mincresample - resamples a minc file along new spatial dimensions
[<options>] <infile> <outfile>
will resample a minc file along new spatial dimensions with new
voxel positions. Each volume in the input file (given by the spatial
dimensions xspace, yspace and zspace) is resampled according to the
command-line options. Non-spatial dimensions are preserved in their
original order, but spatial dimensions can be re-ordered to give
transverse, sagittal or coronal images. The new voxel values are
calculated using tri-linear, tri-cubic or nearest-neighbour
World coordinates refer to millimetric coordinates relative to some physical
origin (either the scanner or some anatomical structure). Voxel coordinates
are simply the indices into the image volume of a given voxel.
In order to specify appropriate resampling options, it is necessary
to understand how MINC coordinate conversions work.
Each dimension of a MINC image volume is specified by name - the
spatial dimensions are xspace, yspace and zspace. The convention is
that positive xspace coordinates run from the patient's left side to
right side, positive yspace coordinates run from patient posterior to
anterior and positive zspace coordinates run from inferior to
superior. For each of these spatial dimensions, the world coordinate
conversion is specified by a pair of attributes: step and start. The
xspace world coordinate, for example is calculated using x = v*step +
start, where x is the x world coordinate and v is the voxel count
(starting at zero). Thus the magnitude of the step attribute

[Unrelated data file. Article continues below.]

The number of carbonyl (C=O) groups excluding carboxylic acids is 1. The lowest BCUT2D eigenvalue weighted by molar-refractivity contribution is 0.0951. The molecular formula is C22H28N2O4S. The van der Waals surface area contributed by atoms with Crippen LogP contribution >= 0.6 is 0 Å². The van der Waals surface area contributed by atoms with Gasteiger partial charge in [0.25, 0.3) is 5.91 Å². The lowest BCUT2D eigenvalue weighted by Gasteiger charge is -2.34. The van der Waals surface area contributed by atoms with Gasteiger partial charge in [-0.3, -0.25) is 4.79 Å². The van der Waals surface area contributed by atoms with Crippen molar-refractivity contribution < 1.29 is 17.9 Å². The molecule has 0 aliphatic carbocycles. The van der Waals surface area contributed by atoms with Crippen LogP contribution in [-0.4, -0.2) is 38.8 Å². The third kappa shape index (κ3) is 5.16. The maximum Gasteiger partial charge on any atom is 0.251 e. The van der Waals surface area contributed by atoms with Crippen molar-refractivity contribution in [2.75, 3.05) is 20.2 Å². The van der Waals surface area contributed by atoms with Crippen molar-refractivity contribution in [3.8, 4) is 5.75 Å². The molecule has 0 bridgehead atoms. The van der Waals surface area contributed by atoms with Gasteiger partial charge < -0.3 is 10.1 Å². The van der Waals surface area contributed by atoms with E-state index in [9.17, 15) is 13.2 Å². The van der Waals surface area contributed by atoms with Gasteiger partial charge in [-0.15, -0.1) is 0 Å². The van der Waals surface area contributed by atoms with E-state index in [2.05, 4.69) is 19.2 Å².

specifies the distance between voxels and the sign of the step
attribute specifies the orientation of the axis.
There is a further twist: MINC files are allowed to have
non-orthogonal axes with the dimensions not perfectly aligned with the
named axis. There can be a direction_cosine attribute that gives the
true orientation of the axis. For example, normally the xspace
dimension should line up with the world x axis, ie. direction cosine =
(1,0,0); however, it is possible to have a direction cosine of (0.9,
These attributes (step, start and direction_cosines) provide a
conversion from voxel coordinates to world coordinates. Combined with
a number of elements or samples along an axis, they provide a complete
description of where the output sampling should be. However, when we
are resampling data, we are frequently interested in a change of world
coordinates: from an MRI scanner's coordinate system to a PET
scanner's coordinate system, for example, or from a volume in its
acquisition space to coordinates in a standardized space. This change
of world coordinates can be specified through the use of a
transformation (.xfm) file. Thus, in general, the resampling involves
three transformations: from the input file's voxel coordinates to its
world coordinates (specified by the input file), from the input world
coordinates to the output world coordinates (specified by the
transformation file), and from the output file's world coordinates to
its voxel coordinates (specified by command-line options).
In general, direction cosines are rarely used - axis re-orientation is
specified by a change of world coordinates (the transformation file).